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Need immediate assistance

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  • Homebuilt
  • Connection
  • Fan
  • Systems
Last response: in Systems
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March 1, 2012 1:34:14 AM

Hi guys

I did it! I think I have burned my PSU. What I did I disconnected my PSU's fan from the mobo, while the pc was turned on, and then I tried to reconnect it. But I messed up the pins and connected the fan one pin further. It automatically generated smoke and the PSU' s fan wire is burned. (there was an awful smell btw) Anw I immediately switched off the PSU and the plug. When I turned my pc on it started normally, but my voltage reading on the PSU keeps changing like crazy..! Is it due to the damaged PSU? Is there any chance that something else has been damaged as well??

Cheers guys!!

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a b B Homebuilt system
March 1, 2012 1:40:56 AM

You likely damaged the PSU and possibly the motherboard (where the power connector is). The lesson here....never play with stuff when the system is powered on.....Never.
March 1, 2012 1:45:52 AM

I have learned my lesson very very well. How can I check what is damaged?
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March 1, 2012 1:46:16 AM

clip the fan wire on the psu side of the burning and ensure it isnt ground out there.
March 1, 2012 1:48:33 AM

guavasauce said:
clip the fan wire on the psu side of the burning and ensure it isnt ground out there.



what do you mean? cheers
March 1, 2012 2:03:43 AM

you know what, that doesnt make any sense does it.....

but bllowing a fan wire should have affected your psu too much. especially from the mobo header.

what was the meter showing before?
March 1, 2012 2:14:09 AM

as far as i remember it was around 140 now it goes 160-180-206-140 (keeps going like crazy).

P.S I have taken my mobo out and mothing seems to be damaged on it
a b B Homebuilt system
March 1, 2012 2:47:47 AM

If you actually blew the wire that controlled your PSU's fan, then I'd chuck that power supply, since you've destroyed part of its colling mechanism. (This is rare though; most PSUs these days ought to have self-contained fans that don't need to be plugged into the motherboard).

If it's just a regular case fan that was plugged into the connector labeled "PWR_FAN," then maybe you got lucky and only blew that fan. But it could've also ruined the connector on the mobo.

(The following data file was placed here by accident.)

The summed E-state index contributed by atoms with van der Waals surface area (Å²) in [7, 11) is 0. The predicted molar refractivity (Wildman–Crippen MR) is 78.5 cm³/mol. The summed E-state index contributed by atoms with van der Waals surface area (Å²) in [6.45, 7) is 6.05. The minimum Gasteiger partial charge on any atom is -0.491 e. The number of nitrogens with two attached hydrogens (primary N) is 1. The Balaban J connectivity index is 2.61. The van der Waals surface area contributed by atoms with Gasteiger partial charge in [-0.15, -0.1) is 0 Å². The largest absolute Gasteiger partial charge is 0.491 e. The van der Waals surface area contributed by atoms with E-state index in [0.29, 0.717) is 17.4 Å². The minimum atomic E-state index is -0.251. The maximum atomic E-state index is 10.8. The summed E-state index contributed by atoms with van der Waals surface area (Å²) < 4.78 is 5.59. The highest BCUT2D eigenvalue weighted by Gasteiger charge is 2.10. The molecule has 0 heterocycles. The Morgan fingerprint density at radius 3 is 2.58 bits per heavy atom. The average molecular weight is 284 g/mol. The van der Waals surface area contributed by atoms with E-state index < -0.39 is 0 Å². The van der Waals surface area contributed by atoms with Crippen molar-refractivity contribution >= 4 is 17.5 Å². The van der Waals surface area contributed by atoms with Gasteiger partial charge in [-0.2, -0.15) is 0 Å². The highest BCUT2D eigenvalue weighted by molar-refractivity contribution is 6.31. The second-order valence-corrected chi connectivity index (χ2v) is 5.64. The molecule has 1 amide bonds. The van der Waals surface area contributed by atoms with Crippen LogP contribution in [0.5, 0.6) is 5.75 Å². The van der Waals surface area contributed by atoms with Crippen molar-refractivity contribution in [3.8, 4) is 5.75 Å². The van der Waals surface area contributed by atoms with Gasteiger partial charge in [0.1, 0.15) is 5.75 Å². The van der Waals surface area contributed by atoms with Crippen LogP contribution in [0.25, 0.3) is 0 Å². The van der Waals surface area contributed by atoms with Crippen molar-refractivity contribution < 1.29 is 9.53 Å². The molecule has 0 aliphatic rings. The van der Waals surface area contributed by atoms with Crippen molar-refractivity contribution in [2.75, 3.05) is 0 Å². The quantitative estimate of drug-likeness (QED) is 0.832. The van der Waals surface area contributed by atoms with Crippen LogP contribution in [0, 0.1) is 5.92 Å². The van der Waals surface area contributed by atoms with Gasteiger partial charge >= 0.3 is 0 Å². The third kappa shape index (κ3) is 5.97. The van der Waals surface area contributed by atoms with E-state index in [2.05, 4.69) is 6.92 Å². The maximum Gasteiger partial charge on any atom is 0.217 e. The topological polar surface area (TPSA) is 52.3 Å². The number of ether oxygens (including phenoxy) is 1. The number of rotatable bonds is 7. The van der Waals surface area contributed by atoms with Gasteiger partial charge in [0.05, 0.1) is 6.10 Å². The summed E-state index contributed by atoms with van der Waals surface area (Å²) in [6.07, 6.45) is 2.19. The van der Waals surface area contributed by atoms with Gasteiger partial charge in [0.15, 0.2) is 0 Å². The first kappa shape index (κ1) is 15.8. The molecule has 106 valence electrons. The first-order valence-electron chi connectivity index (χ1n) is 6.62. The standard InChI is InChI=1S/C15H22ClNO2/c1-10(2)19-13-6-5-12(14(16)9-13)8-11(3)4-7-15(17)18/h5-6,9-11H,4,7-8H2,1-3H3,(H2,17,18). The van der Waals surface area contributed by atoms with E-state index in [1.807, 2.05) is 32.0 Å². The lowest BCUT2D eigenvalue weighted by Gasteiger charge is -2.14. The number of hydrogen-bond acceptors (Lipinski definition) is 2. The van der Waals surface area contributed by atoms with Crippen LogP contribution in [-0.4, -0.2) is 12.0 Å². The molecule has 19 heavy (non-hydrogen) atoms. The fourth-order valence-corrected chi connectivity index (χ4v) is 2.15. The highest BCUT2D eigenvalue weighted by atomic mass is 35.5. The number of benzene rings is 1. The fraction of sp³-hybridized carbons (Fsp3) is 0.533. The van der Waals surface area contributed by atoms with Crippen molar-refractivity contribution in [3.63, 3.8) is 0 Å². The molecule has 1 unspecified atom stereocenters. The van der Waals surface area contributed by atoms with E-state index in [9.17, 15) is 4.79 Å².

The fact that your system still works is a good sign. But that move was about the #1 no-no when working with computers.
March 1, 2012 2:56:58 AM

capt_taco said:
If you actually blew the wire that controlled your PSU's fan, then I'd chuck that power supply, since you've destroyed part of its colling mechanism. (This is rare though; most PSUs these days ought to have self-contained fans that don't need to be plugged into the motherboard).

If it's just a regular case fan that was plugged into the connector labeled "PWR_FAN," then maybe you got lucky and only blew that fan. But it could've also ruined the connector on the mobo.

The fact that your system still works is a good sign. But that move was about the #1 no-no when working with computers.



If the mobo's header was damaged, would I be able to see any signs on the mobo? Because I took the mobo out and it has no signs of damage on neither of its sides
a b B Homebuilt system
March 1, 2012 3:15:53 AM

Gate9er said:
If the mobo's header was damaged, would I be able to see any signs on the mobo? Because I took the mobo out and it has no signs of damage on neither of its sides


Maybe, maybe not. A bunch of black burn marks would be a good indicator, but a lot of the time if components are fried, they're just fried and there's no visual difference. If you really want to test it out, take a cheap case fan that you could live without, and hook it up to that header. If it doesn't spin or spins erratically, the header is toast.
March 1, 2012 3:24:19 AM

capt_taco said:
Maybe, maybe not. A bunch of black burn marks would be a good indicator, but a lot of the time if components are fried, they're just fried and there's no visual difference. If you really want to test it out, take a cheap case fan that you could live without, and hook it up to that header. If it doesn't spin or spins erratically, the header is toast.



Well when I turned on my pc after the incident, I can say that the system's fans were spinning quite extremely. Is it because of the faulted PSU? Also what about the power reading going crazy?
!